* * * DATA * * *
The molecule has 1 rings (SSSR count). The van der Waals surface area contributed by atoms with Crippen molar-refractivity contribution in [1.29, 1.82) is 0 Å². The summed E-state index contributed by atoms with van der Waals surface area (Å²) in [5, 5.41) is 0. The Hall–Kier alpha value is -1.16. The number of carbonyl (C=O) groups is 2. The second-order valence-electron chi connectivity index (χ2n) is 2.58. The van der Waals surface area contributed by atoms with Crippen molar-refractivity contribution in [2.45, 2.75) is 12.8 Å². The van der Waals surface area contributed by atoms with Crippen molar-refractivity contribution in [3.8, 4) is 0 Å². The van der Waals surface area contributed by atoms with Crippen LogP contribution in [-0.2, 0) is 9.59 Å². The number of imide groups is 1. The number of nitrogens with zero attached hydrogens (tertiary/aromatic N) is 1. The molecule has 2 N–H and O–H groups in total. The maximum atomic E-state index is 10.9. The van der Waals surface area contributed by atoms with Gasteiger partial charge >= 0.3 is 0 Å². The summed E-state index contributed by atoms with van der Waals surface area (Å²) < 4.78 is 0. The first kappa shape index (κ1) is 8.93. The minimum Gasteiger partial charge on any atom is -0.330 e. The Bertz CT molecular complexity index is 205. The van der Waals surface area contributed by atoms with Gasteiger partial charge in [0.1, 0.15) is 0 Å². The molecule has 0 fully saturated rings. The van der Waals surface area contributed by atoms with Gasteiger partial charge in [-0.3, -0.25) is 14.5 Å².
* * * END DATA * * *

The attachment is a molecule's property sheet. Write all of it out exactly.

The molecule has 1 rings (SSSR count). The van der Waals surface area contributed by atoms with Crippen molar-refractivity contribution in [1.29, 1.82) is 0 Å². The summed E-state index contributed by atoms with van der Waals surface area (Å²) in [5, 5.41) is 0. The Hall–Kier alpha value is -1.16. The number of carbonyl (C=O) groups is 2. The second-order valence-electron chi connectivity index (χ2n) is 2.58. The van der Waals surface area contributed by atoms with Crippen molar-refractivity contribution in [2.45, 2.75) is 12.8 Å². The van der Waals surface area contributed by atoms with Crippen molar-refractivity contribution in [3.8, 4) is 0 Å². The van der Waals surface area contributed by atoms with Crippen LogP contribution in [-0.2, 0) is 9.59 Å². The number of imide groups is 1. The number of nitrogens with zero attached hydrogens (tertiary/aromatic N) is 1. The molecule has 2 N–H and O–H groups in total. The maximum atomic E-state index is 10.9. The van der Waals surface area contributed by atoms with Gasteiger partial charge >= 0.3 is 0 Å². The summed E-state index contributed by atoms with van der Waals surface area (Å²) < 4.78 is 0. The first kappa shape index (κ1) is 8.93. The minimum Gasteiger partial charge on any atom is -0.330 e. The Bertz CT molecular complexity index is 205. The van der Waals surface area contributed by atoms with Gasteiger partial charge in [0.1, 0.15) is 0 Å². The molecule has 0 fully saturated rings. The van der Waals surface area contributed by atoms with Gasteiger partial charge in [-0.3, -0.25) is 14.5 Å².